Doppler ultrasound (30) and acoustic trigger devices (28, 31) as well as self-navigation (32–34) and pilot tone navigation (35) have recently been explored as alternative tools to conventional ECG triggering. In addition, advanced ECG detection algorithms (36–40) have been proposed, and promising results have been shown in initial studies.
Here, we explore the technical capabilities of a 7 T research MRI system and state-of-the-art 3-lead ECG equipment for cardiac synchronization at ultra-high field. Our initial study shows that by including an appropriate ECG learning phase outside of the magnetic field, existing ECG trigger technology in 7 T research systems allows for generating stable and reliable ECG trigger signals.
All measurements were performed on a noncommercial 7 T whole-body research MRI scanner (Siemens Healthcare GmbH, Erlangen, Germany) under institutional review board permission. The gradient system provided a maximum gradient strength of 70 mT/m and a slew rate of 200 T/m/s. A dedicated 7 T cardiac Tx/Rx array with 8 transmit and 32 receive channels (MRI Tools GmbH, Berlin, Germany) was used for radiofrequency transmission and signal reception. The coil array was operated in single-channel transmit mode. To improve the B0 field homogeneity, third-order shimming was used. For all human in vivo experiments, written informed consent was obtained before the examination as approved by the local ethics committee.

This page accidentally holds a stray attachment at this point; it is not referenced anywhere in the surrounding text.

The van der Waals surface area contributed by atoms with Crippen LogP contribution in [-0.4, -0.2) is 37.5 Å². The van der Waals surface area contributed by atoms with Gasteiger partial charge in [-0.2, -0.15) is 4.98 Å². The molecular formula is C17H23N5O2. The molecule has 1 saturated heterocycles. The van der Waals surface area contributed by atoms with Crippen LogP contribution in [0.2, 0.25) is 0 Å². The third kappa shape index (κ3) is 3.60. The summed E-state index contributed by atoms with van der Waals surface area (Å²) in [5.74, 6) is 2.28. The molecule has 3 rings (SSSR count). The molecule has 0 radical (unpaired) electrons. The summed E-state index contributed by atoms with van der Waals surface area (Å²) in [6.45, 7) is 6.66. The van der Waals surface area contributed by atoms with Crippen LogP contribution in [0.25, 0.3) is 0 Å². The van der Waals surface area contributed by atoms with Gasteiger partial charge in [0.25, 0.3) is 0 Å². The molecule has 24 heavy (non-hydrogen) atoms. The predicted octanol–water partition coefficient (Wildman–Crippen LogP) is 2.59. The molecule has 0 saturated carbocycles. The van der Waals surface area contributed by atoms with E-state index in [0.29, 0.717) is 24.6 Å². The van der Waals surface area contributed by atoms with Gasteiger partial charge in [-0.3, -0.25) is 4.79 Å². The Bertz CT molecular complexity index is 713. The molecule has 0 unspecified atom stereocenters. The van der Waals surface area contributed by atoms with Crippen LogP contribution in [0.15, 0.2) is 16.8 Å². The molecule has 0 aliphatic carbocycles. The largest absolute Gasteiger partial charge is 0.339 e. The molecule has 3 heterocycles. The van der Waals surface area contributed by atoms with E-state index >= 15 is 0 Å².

For cardiac synchronization, a 3-lead ECG trigger device (Siemens Healthcare GmbH, Erlangen, Germany) using wireless signaling was used in conjunction with the standard trigger algorithm provided by the device manufacturer. The basic properties of this algorithm are briefly described in the following paragraph. For a detailed description, we refer the interested reader to work by Frank et al. (41).
To ensure an accurate detection of the peak of the R-wave, the trigger algorithm learns the shape of the rising edge of the R-wave during an initial learning phase in both ECG channels. Learning is performed while the subject is lying on the patient table outside of the magnet bore, where the MHD effect is typically negligible.
Once learning is completed, the trigger algorithm continuously compares different derived entities (ie, derivatives, filtered versions of derivatives) [for details refer Frank et al.'s study (41)] of the incoming ECG signal with the corresponding entities of the learned shape in real time. The comparisons are mainly based on 2 filter functions. The first is a matched filter, which is widely used in telecommunications (42) and mathematically corresponds to forming the correlation of the 2 signals. The filter function is given by the following equation:43).
In Vivo Measurements